3. The worship of the Divine through words or ideas generally means recitation of the names of the Lord with the help of hymns, songs, a stuti or mantra, the combination of words of mystical import.

In this aphorism Bhagavan advocates sticking to the name or a mantra. He says in "Upadesa Saram": "Japa of mantras is better than hymnal praise; and the mental repetition of the mantra or the Name is more effective than the oral utterance or whisper." And then he explains, "If you continue sticking to the sound or the idea there will come a stage when there will be only a sound, undifferentiated even into various letters." As you go deeper and deeper, even the sound dissolves, and that process he calls 'dipping in'.

4. There is a link between this 'dipping in' and the previous path advocated, that of Self-enquiry. When you repeat a name or mantra, Bhagavan says that you should watch the source of the sound or the one that produces the sound, that being the Atman alone. You have to follow the sound to the Atman. This is a finer point of Atma vichara. That is what he taught to Ganapati Muni. Here we find the reconciliation between Mantra Sastra and Vedanta.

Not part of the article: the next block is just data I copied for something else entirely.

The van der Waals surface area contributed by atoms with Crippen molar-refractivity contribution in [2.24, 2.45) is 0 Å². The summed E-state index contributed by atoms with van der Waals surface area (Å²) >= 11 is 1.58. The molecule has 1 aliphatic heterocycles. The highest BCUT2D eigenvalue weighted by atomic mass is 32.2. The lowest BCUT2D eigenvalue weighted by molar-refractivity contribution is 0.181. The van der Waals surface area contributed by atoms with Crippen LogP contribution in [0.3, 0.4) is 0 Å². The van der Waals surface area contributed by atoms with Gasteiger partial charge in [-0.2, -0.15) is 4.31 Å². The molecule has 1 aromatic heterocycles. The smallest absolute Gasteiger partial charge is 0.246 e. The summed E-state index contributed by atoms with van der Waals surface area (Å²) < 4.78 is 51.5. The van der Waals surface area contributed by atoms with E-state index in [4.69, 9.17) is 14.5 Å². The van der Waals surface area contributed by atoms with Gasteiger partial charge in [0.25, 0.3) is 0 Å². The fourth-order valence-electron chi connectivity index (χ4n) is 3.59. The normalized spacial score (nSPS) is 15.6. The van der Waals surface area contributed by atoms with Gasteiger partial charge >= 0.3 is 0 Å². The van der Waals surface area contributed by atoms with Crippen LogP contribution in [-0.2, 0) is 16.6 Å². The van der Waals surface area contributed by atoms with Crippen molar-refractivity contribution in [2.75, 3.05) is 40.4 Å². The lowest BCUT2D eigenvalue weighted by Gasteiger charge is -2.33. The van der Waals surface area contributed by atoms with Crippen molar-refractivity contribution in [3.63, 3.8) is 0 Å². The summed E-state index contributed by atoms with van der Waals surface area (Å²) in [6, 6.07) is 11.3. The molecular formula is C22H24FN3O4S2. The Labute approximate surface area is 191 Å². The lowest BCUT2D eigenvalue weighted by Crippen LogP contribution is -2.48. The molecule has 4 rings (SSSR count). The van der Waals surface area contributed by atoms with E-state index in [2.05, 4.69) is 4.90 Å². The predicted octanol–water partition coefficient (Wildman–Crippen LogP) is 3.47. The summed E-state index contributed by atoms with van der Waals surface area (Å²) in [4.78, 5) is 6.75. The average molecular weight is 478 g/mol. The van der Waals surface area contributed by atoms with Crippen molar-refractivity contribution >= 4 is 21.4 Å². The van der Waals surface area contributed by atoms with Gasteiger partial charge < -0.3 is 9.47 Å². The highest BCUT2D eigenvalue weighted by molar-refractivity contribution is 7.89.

5. As with the name, the process of 'dipping in' can be carried on with the help of a form. The most popular form taken up is that of an idol, an icon, a symbol like a swastika, a yantra, like the six-pointed star, or a chakra in the form of a Sri Chakra. Hold on to any of these forms. Remember them every minute of your life. The form disappears. There will be a light — not of this earth. It will be the Divine Light and that Light will disappear into the sunya, or the void, the 'hrid'(Centre). In technical language, the name is defined as nada and the final form of the form is the kala. Both disappear into the bindu, the vast void, wherein take place these phenomena, or creation. In this method we see clearly that thoughts are only thoughts, forms are only thought forms. There is no effort to reach their source, the source is reached automatically. Negate all thoughts of name and form except those which you have adopted. With this as your aid, dip in or slip into your Self. Reject every other idea. At the source of creation, you are — you, being the Atman.